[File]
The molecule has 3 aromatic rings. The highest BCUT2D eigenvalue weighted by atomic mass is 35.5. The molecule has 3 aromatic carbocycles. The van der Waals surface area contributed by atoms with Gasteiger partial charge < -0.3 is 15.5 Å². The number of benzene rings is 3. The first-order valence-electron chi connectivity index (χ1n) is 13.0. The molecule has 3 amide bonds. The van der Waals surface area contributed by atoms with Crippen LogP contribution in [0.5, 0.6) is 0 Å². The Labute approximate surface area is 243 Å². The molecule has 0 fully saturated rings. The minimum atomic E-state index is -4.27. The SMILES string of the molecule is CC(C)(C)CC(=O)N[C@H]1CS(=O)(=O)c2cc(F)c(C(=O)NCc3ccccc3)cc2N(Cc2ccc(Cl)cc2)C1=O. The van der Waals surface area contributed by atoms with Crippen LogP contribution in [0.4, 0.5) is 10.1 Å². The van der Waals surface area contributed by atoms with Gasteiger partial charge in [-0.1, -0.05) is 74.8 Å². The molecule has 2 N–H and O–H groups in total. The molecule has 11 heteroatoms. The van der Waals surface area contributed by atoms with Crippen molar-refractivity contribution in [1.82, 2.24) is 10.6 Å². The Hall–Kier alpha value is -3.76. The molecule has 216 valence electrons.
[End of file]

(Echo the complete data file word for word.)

The molecule has 3 aromatic rings. The highest BCUT2D eigenvalue weighted by atomic mass is 35.5. The molecule has 3 aromatic carbocycles. The van der Waals surface area contributed by atoms with Gasteiger partial charge < -0.3 is 15.5 Å². The number of benzene rings is 3. The first-order valence-electron chi connectivity index (χ1n) is 13.0. The molecule has 3 amide bonds. The van der Waals surface area contributed by atoms with Crippen LogP contribution in [0.5, 0.6) is 0 Å². The Labute approximate surface area is 243 Å². The molecule has 0 fully saturated rings. The minimum atomic E-state index is -4.27. The SMILES string of the molecule is CC(C)(C)CC(=O)N[C@H]1CS(=O)(=O)c2cc(F)c(C(=O)NCc3ccccc3)cc2N(Cc2ccc(Cl)cc2)C1=O. The van der Waals surface area contributed by atoms with Crippen LogP contribution in [0.4, 0.5) is 10.1 Å². The van der Waals surface area contributed by atoms with Gasteiger partial charge in [-0.1, -0.05) is 74.8 Å². The molecule has 2 N–H and O–H groups in total. The molecule has 11 heteroatoms. The van der Waals surface area contributed by atoms with Crippen molar-refractivity contribution in [1.82, 2.24) is 10.6 Å². The Hall–Kier alpha value is -3.76. The molecule has 216 valence electrons.